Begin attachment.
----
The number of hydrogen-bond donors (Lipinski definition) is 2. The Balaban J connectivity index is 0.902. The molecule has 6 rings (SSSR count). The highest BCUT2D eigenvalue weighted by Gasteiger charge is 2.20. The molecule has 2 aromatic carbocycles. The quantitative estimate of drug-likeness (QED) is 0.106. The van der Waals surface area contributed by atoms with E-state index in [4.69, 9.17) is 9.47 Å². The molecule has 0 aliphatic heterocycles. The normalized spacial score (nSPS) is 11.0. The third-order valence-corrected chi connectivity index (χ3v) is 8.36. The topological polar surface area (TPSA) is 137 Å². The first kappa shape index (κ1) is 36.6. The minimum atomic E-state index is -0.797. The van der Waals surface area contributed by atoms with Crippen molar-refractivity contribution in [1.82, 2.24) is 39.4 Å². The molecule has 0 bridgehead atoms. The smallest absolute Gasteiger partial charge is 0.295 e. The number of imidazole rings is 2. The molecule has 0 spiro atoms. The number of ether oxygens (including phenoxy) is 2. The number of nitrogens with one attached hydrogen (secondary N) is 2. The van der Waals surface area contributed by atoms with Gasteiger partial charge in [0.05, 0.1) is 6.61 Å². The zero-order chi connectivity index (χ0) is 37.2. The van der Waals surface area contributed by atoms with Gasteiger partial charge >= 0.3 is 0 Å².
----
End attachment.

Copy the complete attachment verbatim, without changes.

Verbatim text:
The number of hydrogen-bond donors (Lipinski definition) is 2. The Balaban J connectivity index is 0.902. The molecule has 6 rings (SSSR count). The highest BCUT2D eigenvalue weighted by Gasteiger charge is 2.20. The molecule has 2 aromatic carbocycles. The quantitative estimate of drug-likeness (QED) is 0.106. The van der Waals surface area contributed by atoms with E-state index in [4.69, 9.17) is 9.47 Å². The molecule has 0 aliphatic heterocycles. The normalized spacial score (nSPS) is 11.0. The third-order valence-corrected chi connectivity index (χ3v) is 8.36. The topological polar surface area (TPSA) is 137 Å². The first kappa shape index (κ1) is 36.6. The minimum atomic E-state index is -0.797. The van der Waals surface area contributed by atoms with Crippen molar-refractivity contribution in [1.82, 2.24) is 39.4 Å². The molecule has 0 bridgehead atoms. The smallest absolute Gasteiger partial charge is 0.295 e. The number of imidazole rings is 2. The molecule has 0 spiro atoms. The number of ether oxygens (including phenoxy) is 2. The number of nitrogens with one attached hydrogen (secondary N) is 2. The van der Waals surface area contributed by atoms with Gasteiger partial charge in [0.05, 0.1) is 6.61 Å². The zero-order chi connectivity index (χ0) is 37.2. The van der Waals surface area contributed by atoms with Gasteiger partial charge >= 0.3 is 0 Å².